WONDERFUL, WONDERFUL COPENHAGEN
I am in Copenhagen, just outside the main railway station. It is dark, chilly and despite the city’s reputation for being easy to navigate, I am hopelessly lost. Eventually, more by accident than design, I stumble upon my hotel, the Ascot, which is tucked away in a little lane and is, as I discover later, a mere ten minute walk from the station. Duh!
The next morning, fortified by a cup of steaming latte coffee and armed with my 24 hour “Travel Copenhagen” card I venture out into the city. Arterial roads pinwheel around large pedestrian squares, and cyclists, undeterred by a boisterous wind, stream past in shoals along bike designated lanes.
I’m here for just a brief one-day stay, so for starters I scope out the city on a hop-on-hop-off red double-decker bus. They run every 20 minutes, and I settle into a comfortable front seat, don a pair of complimentary headphones with a recorded commentary, and have my camera at the ready.
The bus route runs through diverse neighborhoods and we bowl along a boulevard flanked by luxury hotels on one side, and the Tivoli Gardens on the other. I peer eagerly out of the window as we pass the house where Denmark’s beloved author Hans Christian Anderson once lived, and goggle at the Amalienborg Palace (the Queen’s winter residence) the Christianborg Palace. I decide to defer exploring both buildings as well as the once bohemian, pot-stoked, Christianshavn neighbourhood (which, according to the commentary, is now an upscale locale), and to stay on the bus through its entire circuit. However, when we draw up beside a canal, where a tour boat is filling up fast, I’m tempted beyond my strength and scramble down to the pier in time to grab a seat on board.
For the next half an hour, we cruise leisurely under bridges where passersby lean over the balustrades and wave to us. We putter past the Danish royal family’s yacht, and a construction site where a daring bungee jumper is bouncing off a gigantic crane. One of Copenhagen’s most unique structures, the Church of Our Saviour comes into view, its corkscrew spire soaring against the sky. Our guide Jan says, “It is ninety meters tall and if you climb to the top, you’d better not suffer with vertigo —the last 150 steps are on the outside!”
We catch a glimpse of Frederik’s Church with its iconic green dome—the largest in Scandinavia with a span of 31 meters—its architect having been inspired by St. Peter’s Basilica in Rome. Neat rows of glass fronted apartments slip by, and so does one of Copenhagen’s most distinctive commercial buildings: the Maersk Shipping Company’s offices with deep blue window panes dubbed, “The House With A Thousand Blue Eyes”.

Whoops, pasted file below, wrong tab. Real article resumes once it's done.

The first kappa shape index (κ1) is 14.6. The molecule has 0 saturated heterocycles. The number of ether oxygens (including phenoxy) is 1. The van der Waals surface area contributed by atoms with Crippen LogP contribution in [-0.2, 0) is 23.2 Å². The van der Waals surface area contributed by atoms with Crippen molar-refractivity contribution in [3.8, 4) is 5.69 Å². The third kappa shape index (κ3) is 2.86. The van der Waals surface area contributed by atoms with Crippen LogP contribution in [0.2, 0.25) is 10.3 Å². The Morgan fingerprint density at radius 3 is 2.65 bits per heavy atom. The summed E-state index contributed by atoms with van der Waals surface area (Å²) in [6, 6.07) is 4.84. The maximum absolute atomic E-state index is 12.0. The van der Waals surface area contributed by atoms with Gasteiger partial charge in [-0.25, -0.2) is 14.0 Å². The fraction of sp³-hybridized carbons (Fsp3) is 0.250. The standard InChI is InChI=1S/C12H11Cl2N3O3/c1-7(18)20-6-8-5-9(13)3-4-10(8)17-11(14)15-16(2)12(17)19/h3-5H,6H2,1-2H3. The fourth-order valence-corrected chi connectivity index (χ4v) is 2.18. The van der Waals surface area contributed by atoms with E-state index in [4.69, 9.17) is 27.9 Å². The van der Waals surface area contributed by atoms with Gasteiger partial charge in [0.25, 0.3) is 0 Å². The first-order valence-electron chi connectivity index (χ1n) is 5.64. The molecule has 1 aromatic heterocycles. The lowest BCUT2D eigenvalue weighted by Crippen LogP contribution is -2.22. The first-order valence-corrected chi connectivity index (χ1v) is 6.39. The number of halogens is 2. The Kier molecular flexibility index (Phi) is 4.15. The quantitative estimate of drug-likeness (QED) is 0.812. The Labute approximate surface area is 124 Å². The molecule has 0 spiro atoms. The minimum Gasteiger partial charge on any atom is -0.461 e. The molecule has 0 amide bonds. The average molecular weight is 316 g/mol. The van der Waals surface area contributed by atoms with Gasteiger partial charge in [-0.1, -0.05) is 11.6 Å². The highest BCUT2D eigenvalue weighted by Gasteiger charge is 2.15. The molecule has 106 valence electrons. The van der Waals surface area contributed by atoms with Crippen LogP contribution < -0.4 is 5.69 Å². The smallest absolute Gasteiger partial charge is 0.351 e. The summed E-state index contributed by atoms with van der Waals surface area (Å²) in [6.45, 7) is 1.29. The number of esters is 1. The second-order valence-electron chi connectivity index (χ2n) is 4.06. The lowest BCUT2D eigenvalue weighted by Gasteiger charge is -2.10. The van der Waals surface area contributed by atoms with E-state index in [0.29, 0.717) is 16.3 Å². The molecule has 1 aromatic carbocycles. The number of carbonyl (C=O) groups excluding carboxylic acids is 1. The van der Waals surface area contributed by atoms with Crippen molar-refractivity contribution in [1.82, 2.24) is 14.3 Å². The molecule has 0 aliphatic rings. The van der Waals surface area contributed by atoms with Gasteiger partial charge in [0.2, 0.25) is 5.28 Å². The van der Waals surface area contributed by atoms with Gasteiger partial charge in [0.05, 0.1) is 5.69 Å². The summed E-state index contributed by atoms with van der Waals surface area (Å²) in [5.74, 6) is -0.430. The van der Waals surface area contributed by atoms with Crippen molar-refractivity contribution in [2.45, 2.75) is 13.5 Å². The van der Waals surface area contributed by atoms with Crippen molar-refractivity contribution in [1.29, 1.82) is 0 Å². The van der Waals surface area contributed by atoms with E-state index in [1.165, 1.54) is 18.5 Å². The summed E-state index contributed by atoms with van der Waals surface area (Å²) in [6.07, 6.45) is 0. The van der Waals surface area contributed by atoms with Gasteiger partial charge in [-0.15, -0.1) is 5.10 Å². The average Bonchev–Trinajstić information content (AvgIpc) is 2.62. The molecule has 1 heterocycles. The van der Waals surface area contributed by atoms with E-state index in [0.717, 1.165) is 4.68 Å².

No visit to Copenhagen would be complete without a visit to the statue of the Little Mermaid made immortal by Hans Christian Anderson. The promenade has young couples strolling hand in hand, kids licking ice-cream cones and cyclists whizzing by. I squeeze my way between camera-toting admirers to grab a quick shot of the wistful Little Mermaid. Disappointingly she is in shadow as the sun has gone behind a cloud.
I decide to have lunch in trendy Nyhavn, where the buildings flanking the river are like children’s building blocks – coloured red, green, blue and yellow they stand one against the other, their oblong windows neatly aligned, their rooftops A-peaked in rows. Being a weekend, the sidewalk tables alongside the canal are thronged with folks chatting, quaffing beer and enjoying what the Danes term hygge – meaning warmth, goodwill and happy times. My rye bread smorrebord (open-faced sandwich) is stacked with a crisp fried fish fillet, topped with crème fraiche, and garnished with chopped dill and parsley. Scrumptious!
As darkness falls over the city, the world famous Tivoli Gardens entrance is spangled with twinkling lights, and children’s shrieks of delight from the distant play area lie faintly on the air. I stroll along a lantern-lit pathway leading to a pool with coloured fountains that dance against the backdrop of a Moorish style fairy-tale castle, its cupolas and turrets outlined in thousands of red, blue and green lights.
Diamante-lit hedges and trees shimmering with stars surround bowers where elegantly dressed diners sit at candle-lit tables, and the murmur of conversation lingers on the air. At an open-air amphitheatre a troupe of ballet dancers twirl to a Strauss waltz—a magical fantasy of romance and beauty. I am dazzled!
As the song goes this truly is, “Wonderful, wonderful Copenhagen!”
IF YOU GO:
PHOTOS by Margaret Deefholts
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